There haven’t been many crimes in recent years as appalling as the murder of Sarah Everard. The horrific details of the case were made public last week, during the trial of Wayne Couzens, the man who raped and killed her; and they are made all the more difficult to stomach by the fact that he was a serving police officer. It’s the abuse of a position of trust that makes this crime particularly chilling.
What’s even more appalling is that Couzens had apparently committed indecent exposure twice: once in 2015 and once three days before Everard’s murder.
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Cressida Dick, the Metropolitan Police commissioner, said in an unfortunate phrase a few months ago that there is the occasional “bad ‘un” in the service. She did go on to say that they are “intolerant” of violence and that they “work to identify and tackle and prevent any such behaviours”. But the impression was given that the occasional bad ‘un is an inevitable part of the institution.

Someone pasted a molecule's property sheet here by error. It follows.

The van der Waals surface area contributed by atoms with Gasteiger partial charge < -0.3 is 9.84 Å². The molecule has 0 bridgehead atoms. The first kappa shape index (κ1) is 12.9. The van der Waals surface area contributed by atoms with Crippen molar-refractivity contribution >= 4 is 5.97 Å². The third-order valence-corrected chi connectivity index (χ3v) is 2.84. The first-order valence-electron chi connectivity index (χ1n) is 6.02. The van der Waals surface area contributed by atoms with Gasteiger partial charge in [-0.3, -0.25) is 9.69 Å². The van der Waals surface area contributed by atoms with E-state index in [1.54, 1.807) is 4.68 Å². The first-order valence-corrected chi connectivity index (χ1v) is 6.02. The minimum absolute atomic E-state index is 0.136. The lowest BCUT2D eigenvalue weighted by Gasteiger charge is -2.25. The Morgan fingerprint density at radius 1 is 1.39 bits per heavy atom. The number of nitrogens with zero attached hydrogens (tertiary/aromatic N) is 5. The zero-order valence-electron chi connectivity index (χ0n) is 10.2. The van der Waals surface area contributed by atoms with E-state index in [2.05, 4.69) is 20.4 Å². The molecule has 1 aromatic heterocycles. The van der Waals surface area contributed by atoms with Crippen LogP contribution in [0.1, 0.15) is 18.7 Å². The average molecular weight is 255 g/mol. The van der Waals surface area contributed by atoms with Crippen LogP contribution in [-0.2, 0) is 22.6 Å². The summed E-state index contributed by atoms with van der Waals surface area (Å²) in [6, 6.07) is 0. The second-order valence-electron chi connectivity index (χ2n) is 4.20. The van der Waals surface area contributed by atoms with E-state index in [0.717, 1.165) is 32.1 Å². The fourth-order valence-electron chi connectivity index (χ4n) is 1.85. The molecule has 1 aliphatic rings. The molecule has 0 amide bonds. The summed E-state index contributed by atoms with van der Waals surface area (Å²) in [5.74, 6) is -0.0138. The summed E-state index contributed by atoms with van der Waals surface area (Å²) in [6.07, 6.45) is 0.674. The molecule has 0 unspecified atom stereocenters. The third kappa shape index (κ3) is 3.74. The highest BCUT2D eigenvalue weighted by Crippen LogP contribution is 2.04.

It appears to be rather more than one, for the record. Apparently, 27 serving Metropolitan Police officers have been convicted of sex crimes since 2016. At least one is still on the force as an unpaid special constable, having joined the Met after his conviction for indecent exposure. (A simple criminal conviction does not automatically bar you from joining the police.) Another Met officer, who worked in the same unit as Couzens, is facing rape charges this week.